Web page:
What one woman can do!

2010 – Mrs. Q, the anonymous teacher who risked her health by eating her school’s food for an entire year, and risked her job by blogging about it, will be coming out of the coat room soon. She is retiring from teaching and will publish a book about her experiences with the unsavory things routinely fed to children.

School Food Unmasked

2011 – The mysterious Mrs. Q has revealed her identity after a year of eating school lunches and blogging about her experiences. Sarah Burns-Wu went to work for Kraft Foods after graduation from college, but she switched careers to become a speech-language pathologist out of a desire to help children. However, her biggest contribution has been to shine a bright light on the food that is being given to children in the Chicago area public school where she worked.

When she forgot to bring her lunch one day, Sarah bought what was being served in the cafeteria, and was shocked to see how bad the food was. She then decided to eat the school lunch for a year, while taking photos and blogging about her experience. She described the good, bad and ugly, and how some of the lunches made her ill in her blog,www.fedupwithlunch.com.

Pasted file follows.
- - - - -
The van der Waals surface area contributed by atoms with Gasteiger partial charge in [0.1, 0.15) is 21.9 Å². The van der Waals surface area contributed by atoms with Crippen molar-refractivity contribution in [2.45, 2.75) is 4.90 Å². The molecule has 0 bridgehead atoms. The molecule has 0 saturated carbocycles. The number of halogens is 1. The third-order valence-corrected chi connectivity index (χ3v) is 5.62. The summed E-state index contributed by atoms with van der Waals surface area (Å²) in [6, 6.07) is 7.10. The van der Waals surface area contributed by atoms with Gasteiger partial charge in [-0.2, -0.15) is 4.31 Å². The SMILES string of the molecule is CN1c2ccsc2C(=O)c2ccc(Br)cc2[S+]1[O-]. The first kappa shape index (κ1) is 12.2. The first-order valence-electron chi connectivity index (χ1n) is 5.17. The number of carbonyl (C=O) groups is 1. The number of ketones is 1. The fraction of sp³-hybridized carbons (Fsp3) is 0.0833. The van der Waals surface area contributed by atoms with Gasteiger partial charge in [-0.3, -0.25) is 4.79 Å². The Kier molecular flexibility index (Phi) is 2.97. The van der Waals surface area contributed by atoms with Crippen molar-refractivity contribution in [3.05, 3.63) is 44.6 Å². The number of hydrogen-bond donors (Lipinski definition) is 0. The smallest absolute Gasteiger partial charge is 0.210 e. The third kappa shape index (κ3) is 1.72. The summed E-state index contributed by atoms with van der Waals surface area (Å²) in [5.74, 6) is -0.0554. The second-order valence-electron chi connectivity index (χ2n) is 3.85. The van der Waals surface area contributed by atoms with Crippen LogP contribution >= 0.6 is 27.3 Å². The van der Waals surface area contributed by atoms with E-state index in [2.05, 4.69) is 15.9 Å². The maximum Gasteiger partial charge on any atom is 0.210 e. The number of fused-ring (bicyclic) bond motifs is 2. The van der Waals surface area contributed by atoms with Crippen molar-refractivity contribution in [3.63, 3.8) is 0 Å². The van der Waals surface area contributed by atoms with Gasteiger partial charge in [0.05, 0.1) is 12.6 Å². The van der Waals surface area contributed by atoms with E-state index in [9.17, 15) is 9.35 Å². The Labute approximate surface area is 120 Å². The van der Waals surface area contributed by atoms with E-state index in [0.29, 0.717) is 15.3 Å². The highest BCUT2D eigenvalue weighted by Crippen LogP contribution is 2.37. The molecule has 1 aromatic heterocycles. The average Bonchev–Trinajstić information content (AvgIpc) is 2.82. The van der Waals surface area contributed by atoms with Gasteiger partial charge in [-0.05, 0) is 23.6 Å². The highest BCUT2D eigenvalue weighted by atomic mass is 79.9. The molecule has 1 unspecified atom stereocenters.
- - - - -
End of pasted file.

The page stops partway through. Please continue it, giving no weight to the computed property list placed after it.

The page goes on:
The blog, with photos and commentary, quickly gained a devoted following, and has alerted countless parents and others to just how bad school food can be.

Her identity has been a closely guarded secret for fear that she would be fired if the school administration knew she was responsible for the criticism. But Sarah came out from the shadows on October 5, with TV appearances and the launching of her book.

Test the waters at your school

Speak with the PTA officers, the principal, school counselor, or any others at your child’s school who might be receptive to making improvements in the school’s food. One member writes, “I have been asked to be a part of changing my kids’ school lunch at their elementary school. The principal wants to win the Governor’s Award and track the data on healthy food and exercise. The cafeteria manager is on board with this as well, and they are hoping to ramp the program up by October. If we get one school to impress the Superintendent, this could be beneficial for the whole region.”

A Foodie's Fantasy

Imagine this: Your school agrees to keep two cages of mice. One group is fed lab chow and water. The second group is

House mouse standing on rear feet (Mus musculus)

fed exclusively food from the school’s cafeteria, including a steady diet of fries and strawberry-flavored milk. If your school serves breakfast, don’t forget to add the Froot Loops. It’s unlikely your school would agree to this, and they might not even approve it as a science fair experiment you conduct at home. Why? Because students have been told that feeding this to animals would be cruel.